This is a tough one. The prevailing wisdom of publishing says that no trad pub will touch a property once it has been published; doubley so if it's still available online. That said, the times they are a changing, and I suspect that rule isn't quite as hard and fast as it once was. I'd say it depends on your planned avenue.
Big 5/publishers who require agents are probably a non-starter. That's the oldest arm of the industry, and the slowest to adapt to changes. Odd of getting a serial in with these folks are... well nothing is impossible, but I'd brace for an extremely uphill battle.
Small presses, on the other hand, might be more open to the idea. These are ones without the reach and connections (don't expect to be in major bookstores) however they tend to allow non-agented submissions and more open to newer ideas/mediums such as serials. This will still be case-by-case, but is a much more attainable publishing goal for a pre-posted work.
Like DrewHayes says, it's a tough one, and a bit uncertain in modern times.
But, the rule of thumb is: Can publishers make money from it?
For big publishing, the answer will be no unless you get a viral hit like "Fifty Shades of Grey." For small publishing and presses, probably only if you find one that really likes your material or if it fits with their existing lineup. But, big or small, you have a lot better chances if you have proof that your work was a hit and has a pre-built market. Being the same reason YouTube stars get book deals.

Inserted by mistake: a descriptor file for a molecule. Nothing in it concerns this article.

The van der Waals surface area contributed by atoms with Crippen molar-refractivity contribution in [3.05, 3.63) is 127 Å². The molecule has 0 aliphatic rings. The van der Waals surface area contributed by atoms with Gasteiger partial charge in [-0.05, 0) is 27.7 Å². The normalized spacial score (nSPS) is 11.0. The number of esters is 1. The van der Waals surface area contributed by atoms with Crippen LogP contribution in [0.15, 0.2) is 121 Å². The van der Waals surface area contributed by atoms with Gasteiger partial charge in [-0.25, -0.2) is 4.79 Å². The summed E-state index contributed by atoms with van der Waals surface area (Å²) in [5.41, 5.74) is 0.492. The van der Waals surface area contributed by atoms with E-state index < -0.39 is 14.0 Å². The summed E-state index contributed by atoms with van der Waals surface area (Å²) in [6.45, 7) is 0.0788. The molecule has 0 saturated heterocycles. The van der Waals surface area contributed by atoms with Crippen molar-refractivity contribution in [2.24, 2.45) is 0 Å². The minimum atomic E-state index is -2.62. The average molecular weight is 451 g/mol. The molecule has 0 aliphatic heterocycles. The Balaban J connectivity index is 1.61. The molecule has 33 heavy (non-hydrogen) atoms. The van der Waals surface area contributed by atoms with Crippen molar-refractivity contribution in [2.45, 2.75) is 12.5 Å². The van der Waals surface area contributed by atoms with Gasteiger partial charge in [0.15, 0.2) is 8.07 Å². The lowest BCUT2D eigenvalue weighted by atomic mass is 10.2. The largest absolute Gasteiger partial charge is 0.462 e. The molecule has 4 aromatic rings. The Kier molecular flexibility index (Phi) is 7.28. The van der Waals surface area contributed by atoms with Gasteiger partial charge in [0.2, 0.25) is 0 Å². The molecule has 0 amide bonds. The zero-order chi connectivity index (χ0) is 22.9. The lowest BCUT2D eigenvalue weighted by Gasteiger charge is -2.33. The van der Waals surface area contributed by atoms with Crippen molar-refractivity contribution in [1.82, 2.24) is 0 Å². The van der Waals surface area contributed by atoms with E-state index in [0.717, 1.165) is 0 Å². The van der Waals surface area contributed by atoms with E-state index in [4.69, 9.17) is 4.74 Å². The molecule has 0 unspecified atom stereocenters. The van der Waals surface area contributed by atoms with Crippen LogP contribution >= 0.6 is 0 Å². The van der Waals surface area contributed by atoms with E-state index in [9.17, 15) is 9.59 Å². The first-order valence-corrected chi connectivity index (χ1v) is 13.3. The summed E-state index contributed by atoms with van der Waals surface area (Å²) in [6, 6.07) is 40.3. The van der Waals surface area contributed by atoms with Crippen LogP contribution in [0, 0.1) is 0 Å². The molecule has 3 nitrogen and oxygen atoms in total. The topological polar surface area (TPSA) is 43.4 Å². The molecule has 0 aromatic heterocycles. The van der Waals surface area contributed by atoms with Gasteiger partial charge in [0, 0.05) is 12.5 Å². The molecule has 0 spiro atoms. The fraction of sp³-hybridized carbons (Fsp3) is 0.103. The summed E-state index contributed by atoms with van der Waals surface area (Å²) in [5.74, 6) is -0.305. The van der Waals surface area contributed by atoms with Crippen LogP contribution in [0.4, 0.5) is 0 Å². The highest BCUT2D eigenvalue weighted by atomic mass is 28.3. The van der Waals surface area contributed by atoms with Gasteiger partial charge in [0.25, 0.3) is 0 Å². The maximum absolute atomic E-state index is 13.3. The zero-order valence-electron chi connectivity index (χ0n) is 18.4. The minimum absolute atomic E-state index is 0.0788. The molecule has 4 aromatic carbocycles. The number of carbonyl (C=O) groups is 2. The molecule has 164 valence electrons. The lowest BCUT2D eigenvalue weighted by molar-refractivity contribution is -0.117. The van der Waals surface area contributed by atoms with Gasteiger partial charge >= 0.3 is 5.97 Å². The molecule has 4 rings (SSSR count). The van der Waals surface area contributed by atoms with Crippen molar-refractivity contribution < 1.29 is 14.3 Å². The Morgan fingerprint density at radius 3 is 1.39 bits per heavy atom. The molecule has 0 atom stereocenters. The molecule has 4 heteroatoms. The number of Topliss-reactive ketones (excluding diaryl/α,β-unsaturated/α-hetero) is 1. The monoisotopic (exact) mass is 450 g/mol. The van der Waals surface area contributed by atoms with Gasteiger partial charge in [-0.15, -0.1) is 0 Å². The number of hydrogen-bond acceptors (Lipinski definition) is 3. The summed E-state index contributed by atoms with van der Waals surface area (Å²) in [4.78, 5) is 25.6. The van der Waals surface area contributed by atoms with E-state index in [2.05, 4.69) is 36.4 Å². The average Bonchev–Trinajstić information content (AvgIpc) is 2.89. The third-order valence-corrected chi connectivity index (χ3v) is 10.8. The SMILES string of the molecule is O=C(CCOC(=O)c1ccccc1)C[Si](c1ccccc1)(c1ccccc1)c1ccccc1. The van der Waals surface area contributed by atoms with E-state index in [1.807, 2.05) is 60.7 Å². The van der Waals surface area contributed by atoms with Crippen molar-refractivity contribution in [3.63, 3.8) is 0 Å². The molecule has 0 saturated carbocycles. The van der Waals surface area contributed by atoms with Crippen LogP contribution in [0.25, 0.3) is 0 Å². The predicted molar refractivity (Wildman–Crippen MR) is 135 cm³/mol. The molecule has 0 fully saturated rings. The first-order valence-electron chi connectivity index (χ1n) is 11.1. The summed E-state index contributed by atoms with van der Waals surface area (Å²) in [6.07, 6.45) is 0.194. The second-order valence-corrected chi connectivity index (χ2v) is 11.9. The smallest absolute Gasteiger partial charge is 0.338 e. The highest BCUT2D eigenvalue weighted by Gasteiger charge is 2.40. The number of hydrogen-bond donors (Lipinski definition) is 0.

I started asking myself a bit of a side question to this though: What does publishing even mean anymore? Is it about having a printed copy? Making money? Is it about the chance of getting your work read by more people? This kind of question is more important to me, especially because things like money and readers can be more guaranteed online.
If it's more about the societal stamp of approval that being "published" gives you, then I'd say don't release it online, but continue building up a name with other works related to the big thing. Submit short stories and essays to magazines and zines and small pub houses. Then submit to agents and find one that syncs with you. This is about a five to ten year investment, but it's also the most direct and promising route to traditional publishing without some sudden chance of fame or landing just-the-right agent.
Mine was picked up by a small press for a limited print run, but the press shut down before the book came out. So it is possible, but usually under special circumstances. In this case, I had published a short story with that press beforehand and they just opened up to novellas and novels.